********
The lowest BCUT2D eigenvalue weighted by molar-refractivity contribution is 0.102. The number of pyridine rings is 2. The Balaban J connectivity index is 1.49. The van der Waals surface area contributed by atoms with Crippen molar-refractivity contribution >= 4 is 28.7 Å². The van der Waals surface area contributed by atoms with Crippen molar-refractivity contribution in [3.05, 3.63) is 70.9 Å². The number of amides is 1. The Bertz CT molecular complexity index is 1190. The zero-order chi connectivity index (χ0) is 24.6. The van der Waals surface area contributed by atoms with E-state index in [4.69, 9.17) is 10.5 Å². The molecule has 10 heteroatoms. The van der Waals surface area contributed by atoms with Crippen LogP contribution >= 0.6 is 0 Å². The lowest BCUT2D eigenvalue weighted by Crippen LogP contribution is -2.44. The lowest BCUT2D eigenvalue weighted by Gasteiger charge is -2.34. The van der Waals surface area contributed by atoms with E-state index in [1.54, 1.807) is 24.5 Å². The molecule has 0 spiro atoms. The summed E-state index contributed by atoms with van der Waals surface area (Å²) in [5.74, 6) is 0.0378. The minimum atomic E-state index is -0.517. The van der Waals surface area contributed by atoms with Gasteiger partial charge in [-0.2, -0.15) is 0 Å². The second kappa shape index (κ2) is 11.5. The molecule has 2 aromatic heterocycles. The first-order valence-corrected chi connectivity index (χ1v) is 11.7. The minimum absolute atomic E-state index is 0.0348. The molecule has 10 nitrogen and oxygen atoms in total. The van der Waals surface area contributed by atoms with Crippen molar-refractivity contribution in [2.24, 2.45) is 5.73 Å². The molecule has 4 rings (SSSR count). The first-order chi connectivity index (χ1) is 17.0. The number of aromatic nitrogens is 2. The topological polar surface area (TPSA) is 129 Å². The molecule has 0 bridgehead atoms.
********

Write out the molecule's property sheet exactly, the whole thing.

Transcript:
The lowest BCUT2D eigenvalue weighted by molar-refractivity contribution is 0.102. The number of pyridine rings is 2. The Balaban J connectivity index is 1.49. The van der Waals surface area contributed by atoms with Crippen molar-refractivity contribution >= 4 is 28.7 Å². The van der Waals surface area contributed by atoms with Crippen molar-refractivity contribution in [3.05, 3.63) is 70.9 Å². The number of amides is 1. The Bertz CT molecular complexity index is 1190. The zero-order chi connectivity index (χ0) is 24.6. The van der Waals surface area contributed by atoms with E-state index in [4.69, 9.17) is 10.5 Å². The molecule has 10 heteroatoms. The van der Waals surface area contributed by atoms with Crippen LogP contribution >= 0.6 is 0 Å². The lowest BCUT2D eigenvalue weighted by Crippen LogP contribution is -2.44. The lowest BCUT2D eigenvalue weighted by Gasteiger charge is -2.34. The van der Waals surface area contributed by atoms with E-state index in [1.54, 1.807) is 24.5 Å². The molecule has 0 spiro atoms. The summed E-state index contributed by atoms with van der Waals surface area (Å²) in [5.74, 6) is 0.0378. The minimum atomic E-state index is -0.517. The van der Waals surface area contributed by atoms with Gasteiger partial charge in [-0.2, -0.15) is 0 Å². The second kappa shape index (κ2) is 11.5. The molecule has 2 aromatic heterocycles. The first-order valence-corrected chi connectivity index (χ1v) is 11.7. The minimum absolute atomic E-state index is 0.0348. The molecule has 10 nitrogen and oxygen atoms in total. The van der Waals surface area contributed by atoms with Crippen molar-refractivity contribution in [2.24, 2.45) is 5.73 Å². The molecule has 4 rings (SSSR count). The first-order chi connectivity index (χ1) is 17.0. The number of aromatic nitrogens is 2. The topological polar surface area (TPSA) is 129 Å². The molecule has 0 bridgehead atoms.